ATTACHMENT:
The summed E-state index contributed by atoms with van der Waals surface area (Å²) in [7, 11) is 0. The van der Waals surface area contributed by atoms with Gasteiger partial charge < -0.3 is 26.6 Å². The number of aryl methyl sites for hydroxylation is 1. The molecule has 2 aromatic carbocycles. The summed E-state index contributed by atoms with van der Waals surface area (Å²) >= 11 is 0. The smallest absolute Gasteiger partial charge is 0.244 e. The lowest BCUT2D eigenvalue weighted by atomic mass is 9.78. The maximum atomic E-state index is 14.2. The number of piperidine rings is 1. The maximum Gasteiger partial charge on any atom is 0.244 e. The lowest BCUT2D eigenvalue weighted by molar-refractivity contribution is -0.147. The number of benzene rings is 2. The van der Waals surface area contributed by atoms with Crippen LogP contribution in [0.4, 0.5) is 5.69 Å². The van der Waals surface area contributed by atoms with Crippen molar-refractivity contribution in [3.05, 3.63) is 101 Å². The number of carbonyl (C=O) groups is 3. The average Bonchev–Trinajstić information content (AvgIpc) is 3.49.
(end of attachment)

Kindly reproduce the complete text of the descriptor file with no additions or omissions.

The summed E-state index contributed by atoms with van der Waals surface area (Å²) in [7, 11) is 0. The van der Waals surface area contributed by atoms with Gasteiger partial charge < -0.3 is 26.6 Å². The number of aryl methyl sites for hydroxylation is 1. The molecule has 2 aromatic carbocycles. The summed E-state index contributed by atoms with van der Waals surface area (Å²) >= 11 is 0. The smallest absolute Gasteiger partial charge is 0.244 e. The lowest BCUT2D eigenvalue weighted by atomic mass is 9.78. The maximum atomic E-state index is 14.2. The number of piperidine rings is 1. The maximum Gasteiger partial charge on any atom is 0.244 e. The lowest BCUT2D eigenvalue weighted by molar-refractivity contribution is -0.147. The number of benzene rings is 2. The van der Waals surface area contributed by atoms with Crippen LogP contribution in [0.4, 0.5) is 5.69 Å². The van der Waals surface area contributed by atoms with Crippen molar-refractivity contribution in [3.05, 3.63) is 101 Å². The number of carbonyl (C=O) groups is 3. The average Bonchev–Trinajstić information content (AvgIpc) is 3.49.